Nebulaic drift of space glows pregnant with stars
Pulsates with unseen radiation, reflects light upon broken hulls
Billowing gases thread through holes laced by stellar blasts
Huge gas pillars glow with the light from star birth
Strange shapes eclipse the details of nebulaic magnificence
Ships riddled by particle winds after a disaster deep in spacetime
Now drift in loose orbits within a mystery, artefacts lost to sentience and story
Deep in the cloud lies a graveyard drifting to gravity’s pale tune
Gas jets burst from infant stars, glow in unseen colours
Shoot forth ionized subatomic debris
Push against torn metal, shifting orbits, prompting collisions
Against desiccated limbs, simulating life once more
The beings who struggled and died here disassociate and powder to dust
Microbes drift and seed, await rebirth in planetary clouds
Amino acids alter with the alien input
Nucleotides drift forward to the future
Ghost DNA haunts the spaces between worlds
Drifts onto comet sand meteors
Drops into planetary atmospheres
Visits us tonight as it has done before
Copyright © 2017 Kim Whysall-Hammond
First published at In Between Hangovers
Some Science Fiction to celebrate that fact that I’m attending the Science Fiction Worldcon this weekend! 🙂
Consider the stone circle
Do the stones collect impressions?
Perhaps imprinted like old photographs
Perhaps locked in their silicon crystals
Perhaps they link into the earth beneath
Using ants and their nest structures
To record the thoughts of those who visit
Maybe it’s my sense of place that deludes me
Makes me feel that the stones are listening
My need to bring some mystery to this circle
When it is already full of real mystery and strangeness
Why and how being the biggest
But I want to hear the builders, eavesdrop on long ago visitors
And so stretch fingertips to the stone to download the recording
Copyright © 2016 Kim Whysall-Hammond
The street where I work
The street where I work has a ring at each end
Spinning the subatomic in electromagnetic tunnels, round and round
Particle accelerators here on the English chalk
One under a small turfed mound, proudly flying the flags of nations
The other squat, resembling an alien mothership resplendent in silver curves
Both cousins of the great ring in Geneva, the largest machine ever built
Luminous fibres of glass traverse a continent
Bringing its discoveries to the hall under my desk
Science glows alive on my street.
Copyright © 2016 Kim Whysall-Hammond
Here we are at the end of the world
The clouds gape and roar, thundering their pain
as fetid air blows from an oven door hot against the face
Heat dries eyeballs ears ring skin crawls as the hindbrain processes new and unknown into old fears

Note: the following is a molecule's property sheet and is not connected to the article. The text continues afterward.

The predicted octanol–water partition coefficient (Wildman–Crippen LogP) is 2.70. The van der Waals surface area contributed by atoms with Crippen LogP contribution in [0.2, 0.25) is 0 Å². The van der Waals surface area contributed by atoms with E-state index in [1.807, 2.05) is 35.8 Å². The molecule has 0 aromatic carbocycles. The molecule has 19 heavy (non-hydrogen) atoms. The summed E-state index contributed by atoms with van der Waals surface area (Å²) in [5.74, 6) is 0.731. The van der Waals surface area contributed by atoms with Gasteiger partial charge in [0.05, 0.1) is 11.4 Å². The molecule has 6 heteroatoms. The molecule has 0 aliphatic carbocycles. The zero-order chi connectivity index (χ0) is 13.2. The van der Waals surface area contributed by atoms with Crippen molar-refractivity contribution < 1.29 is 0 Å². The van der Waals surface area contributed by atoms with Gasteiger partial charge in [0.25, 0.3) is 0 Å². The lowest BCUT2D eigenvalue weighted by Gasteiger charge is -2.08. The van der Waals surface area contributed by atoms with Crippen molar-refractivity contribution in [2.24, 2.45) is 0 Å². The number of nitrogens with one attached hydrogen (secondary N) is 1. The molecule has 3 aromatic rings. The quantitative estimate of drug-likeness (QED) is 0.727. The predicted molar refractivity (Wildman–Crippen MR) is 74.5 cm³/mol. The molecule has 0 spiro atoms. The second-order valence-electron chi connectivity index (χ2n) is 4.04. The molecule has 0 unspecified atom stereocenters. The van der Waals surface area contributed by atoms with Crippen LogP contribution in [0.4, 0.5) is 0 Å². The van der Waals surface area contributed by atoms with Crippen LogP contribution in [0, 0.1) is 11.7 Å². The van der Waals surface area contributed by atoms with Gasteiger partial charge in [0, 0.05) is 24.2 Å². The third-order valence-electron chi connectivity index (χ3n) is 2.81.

Crowded and herded by noise we look away from the thing that is bursting through the atmosphere above us
Forcing and burning its path to us
Pushing our breath away blinding and deafening us pushing us down until we prostrate on the mud
Afraid to look up as it they look down
Death is upon us
If you don’t recognise the title as a quote from the good Doctor, then you are probably not a Dr Who fan.
I grew up with Dr Who. Like many many Brits, I spent my childhood watching Daleks from behind the sofa. Mum once came into the room and went to turn the TV off, seeing as how it was frightening me so much, but I protested and sat back down on the seat. As soon as she left the room, I went back into hiding, peering around the edge of the aforesaid furniture….
We used to run around the Infants playground at school, one arm held up straight in front of us rather awkwardly as it needed to be in front of our noses, shouting “Exterminate! Exterminate!”. It was a great time to watch TV, although many playground games were cut short by cries of “Exterminate!” or, from a rival franchise, cries of “But I ‘m not dead, I’m Captain Scarlet.”
Later on, as a teenager, I read voraciously, and would, each Saturday, do a journey around local libraries, taking out several books (always SF) at each. The trick was to get home in time to watch Dr Who which was always on at Saturday tea time.
My first truly long piece of writing was a jointly written Dr Who spoof novel where Tom Baker used his scarf to spin Daleks like a top and the heroine companion (me of course) swung from chandeliers. It was written in an exercise book with two good friends (one of whom is now a professional writer with 3 published Dr Who novels to date) , during lunch breaks at school.
My last memory of watching the old (proper?) Dr Who is from university days, sitting watching a programme in our new Student flat while my boyfriend attempted to cook a meal for the first time in his life.
Then finally , it came back, and we sat with our two young sons to watch Christopher Eccelston re-launch a childhood love. We were relieved when it was so good. And delighted when, the next Monday, the playground of our sons Infant school resounded to cries of “I’m Dr Who” and even to “Exterminate!”. Nostalgic parents had taught their children about the Daleks already.
Our then 6 year old son sobbed his heart out when Rose ‘died’. The first time both boys sat up for New year, we had a Dr Who TV marathon to get us to midnight, and we were joined by 6 Dalek remote control toys, lined up in front of the Telly. Each one was of a different design and colour of course and the array included a 1960s Emperor.
I’ve even made Dalek cakes for boys birthday parties. The one most remembered was a fully modelled white Dalek made of cake slabs glued together with butter icing that started to slump on a warm day, resulting in a shape that looked like it was pregnant.
Oh and one of the affectionate nicknames my husband uses for me is ‘Fang’, after the Monster of Fang Rock. No, I don’t know why, and neither does he. It’s lost in the mists of time …. rather appropriately.